We’ve all been there. You’re at the bar, and you’ve been looking forward to diving into your White Hawk IPA, but when you order it after someone else, your friends give you a hard time. “Come on, that’s no fun. Try something new,” they say. So you order something else simply to seem compliant and adventurous. Or, perhaps it’s even more likely that you hear your friend ordering the same brew as the one you wanted, but you want to be distinct, so you change your order before speaking. Who wants to look like a copy-cat? And so you act like the drink you’re ordering is something you actually wanted.
There’s actually a solid psychological explanation for why you begrudgingly shell out cash for a drink you don’t even want when you’re with your friends. Consumer psychologists Dan Ariely and Jonathan Levov recently conducted an experiment in which they studied the way other people’s decisions within a group influence the individual’s decision in the context of ordering drinks. They gave patrons the option to try one of four types of beer: a lager, wheat beer, amber ale, or pilsner. Some groups ordered verbally, while other ones wrote down their orders on a piece of paper. Ariely and Levov found that the people who wrote down their orders were much more satisfied with their beverages, while those who ordered aloud were less happy—they had forgone what they really wanted in order to differentiate their drink from the others.
So why do we make decisions that we aren’t even happy with? The group believes that each consumer’s decision is interdependent on the others’ decisions and influences the collective enjoyment of the group. Ariely and Levov state that this ambivalence “is a consequence of the recognition by both the group and the individual that they are interdependent for mutual goal satisfaction, and that this interdependence represents a conflict that necessitates compromise.”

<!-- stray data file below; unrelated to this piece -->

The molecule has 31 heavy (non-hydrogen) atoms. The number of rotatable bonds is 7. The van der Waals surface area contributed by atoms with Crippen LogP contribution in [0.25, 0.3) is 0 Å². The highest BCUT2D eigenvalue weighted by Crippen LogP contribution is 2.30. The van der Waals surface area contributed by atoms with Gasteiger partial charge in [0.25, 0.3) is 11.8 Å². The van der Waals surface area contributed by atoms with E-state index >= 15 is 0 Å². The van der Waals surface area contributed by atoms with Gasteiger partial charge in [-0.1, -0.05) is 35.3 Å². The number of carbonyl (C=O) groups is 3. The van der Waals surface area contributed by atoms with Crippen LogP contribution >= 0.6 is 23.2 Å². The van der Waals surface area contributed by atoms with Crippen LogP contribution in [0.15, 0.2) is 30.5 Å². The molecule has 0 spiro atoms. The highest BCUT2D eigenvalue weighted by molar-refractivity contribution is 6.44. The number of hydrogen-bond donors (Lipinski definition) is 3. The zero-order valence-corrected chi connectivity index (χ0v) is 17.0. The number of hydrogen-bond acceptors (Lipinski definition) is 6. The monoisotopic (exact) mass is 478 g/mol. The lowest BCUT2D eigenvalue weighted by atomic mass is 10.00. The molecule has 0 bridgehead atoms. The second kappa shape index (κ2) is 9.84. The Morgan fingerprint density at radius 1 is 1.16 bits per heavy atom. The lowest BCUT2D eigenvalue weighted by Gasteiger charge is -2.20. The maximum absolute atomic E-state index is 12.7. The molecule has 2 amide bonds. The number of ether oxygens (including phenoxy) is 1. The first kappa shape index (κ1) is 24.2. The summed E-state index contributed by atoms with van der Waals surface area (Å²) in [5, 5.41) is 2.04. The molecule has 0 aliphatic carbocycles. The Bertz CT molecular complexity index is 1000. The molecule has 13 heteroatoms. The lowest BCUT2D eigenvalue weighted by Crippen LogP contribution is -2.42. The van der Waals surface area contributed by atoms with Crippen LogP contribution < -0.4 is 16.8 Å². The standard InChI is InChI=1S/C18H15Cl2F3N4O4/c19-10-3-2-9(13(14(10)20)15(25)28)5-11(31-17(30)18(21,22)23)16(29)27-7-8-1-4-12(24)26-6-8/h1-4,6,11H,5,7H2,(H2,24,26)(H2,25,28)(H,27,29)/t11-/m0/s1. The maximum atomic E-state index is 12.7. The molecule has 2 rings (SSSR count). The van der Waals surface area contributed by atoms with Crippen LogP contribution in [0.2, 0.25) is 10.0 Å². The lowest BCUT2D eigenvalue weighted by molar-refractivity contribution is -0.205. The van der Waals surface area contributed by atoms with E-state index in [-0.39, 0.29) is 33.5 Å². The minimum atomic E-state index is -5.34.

But this group psychology isn’t limited solely to selections made in a bar or restaurant. This kind of decision making spills over into any sort of group context, including business interactions. It’s normal to make distinctive decisions just because you want to be positively viewed, but are you hurting your business by doing so?
Maybe you give into a deal you aren’t 100% sold on because a few competitors have declined it and you just want to seem fresh and different. Perhaps you’re offered a solid contract, but you pass on it because everyone else is doing that sort of thing and you just want to stand out. Look back over some of the mistakes you’ve made in your business, and ask yourself if you made these choices due to an interdependent group psychology. Stick to your gut, it’s a strong indicator of what your work really needs.
If you do find yourself making choices you are totally sold on, don’t beat yourself up, because it’s perfectly normal, but by trying to identify group think and the way it might hinder rather than help, you can learn to trust your instinct and help your business flourish even more.
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